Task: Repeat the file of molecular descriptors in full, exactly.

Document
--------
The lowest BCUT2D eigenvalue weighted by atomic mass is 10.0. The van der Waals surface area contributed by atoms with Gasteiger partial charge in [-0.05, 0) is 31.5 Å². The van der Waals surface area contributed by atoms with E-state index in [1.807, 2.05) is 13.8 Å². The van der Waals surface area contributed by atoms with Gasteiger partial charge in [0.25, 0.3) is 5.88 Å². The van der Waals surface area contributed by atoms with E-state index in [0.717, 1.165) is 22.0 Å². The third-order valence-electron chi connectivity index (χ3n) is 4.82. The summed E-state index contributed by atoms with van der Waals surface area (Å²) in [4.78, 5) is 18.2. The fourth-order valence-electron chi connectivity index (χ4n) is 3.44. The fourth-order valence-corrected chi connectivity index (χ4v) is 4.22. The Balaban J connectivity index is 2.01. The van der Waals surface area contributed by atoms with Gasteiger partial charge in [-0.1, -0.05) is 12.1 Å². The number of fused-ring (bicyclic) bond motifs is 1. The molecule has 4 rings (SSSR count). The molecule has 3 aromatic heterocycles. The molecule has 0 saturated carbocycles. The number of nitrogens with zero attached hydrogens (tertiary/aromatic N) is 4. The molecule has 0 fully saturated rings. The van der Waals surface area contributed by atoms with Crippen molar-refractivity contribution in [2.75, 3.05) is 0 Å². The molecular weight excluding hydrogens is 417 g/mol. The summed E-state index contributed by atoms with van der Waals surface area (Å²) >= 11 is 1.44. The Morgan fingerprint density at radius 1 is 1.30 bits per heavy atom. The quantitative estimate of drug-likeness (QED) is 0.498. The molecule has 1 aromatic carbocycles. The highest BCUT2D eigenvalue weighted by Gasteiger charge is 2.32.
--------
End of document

The lowest BCUT2D eigenvalue weighted by atomic mass is 10.0. The van der Waals surface area contributed by atoms with Gasteiger partial charge in [-0.05, 0) is 31.5 Å². The van der Waals surface area contributed by atoms with E-state index in [1.807, 2.05) is 13.8 Å². The van der Waals surface area contributed by atoms with Gasteiger partial charge in [0.25, 0.3) is 5.88 Å². The van der Waals surface area contributed by atoms with E-state index in [0.717, 1.165) is 22.0 Å². The third-order valence-electron chi connectivity index (χ3n) is 4.82. The summed E-state index contributed by atoms with van der Waals surface area (Å²) in [4.78, 5) is 18.2. The fourth-order valence-electron chi connectivity index (χ4n) is 3.44. The fourth-order valence-corrected chi connectivity index (χ4v) is 4.22. The Balaban J connectivity index is 2.01. The van der Waals surface area contributed by atoms with Gasteiger partial charge in [-0.1, -0.05) is 12.1 Å². The number of fused-ring (bicyclic) bond motifs is 1. The molecule has 4 rings (SSSR count). The molecule has 3 aromatic heterocycles. The molecule has 0 saturated carbocycles. The number of nitrogens with zero attached hydrogens (tertiary/aromatic N) is 4. The molecule has 0 fully saturated rings. The van der Waals surface area contributed by atoms with Crippen molar-refractivity contribution in [2.75, 3.05) is 0 Å². The molecular weight excluding hydrogens is 417 g/mol. The summed E-state index contributed by atoms with van der Waals surface area (Å²) >= 11 is 1.44. The Morgan fingerprint density at radius 1 is 1.30 bits per heavy atom. The quantitative estimate of drug-likeness (QED) is 0.498. The molecule has 1 aromatic carbocycles. The highest BCUT2D eigenvalue weighted by Gasteiger charge is 2.32.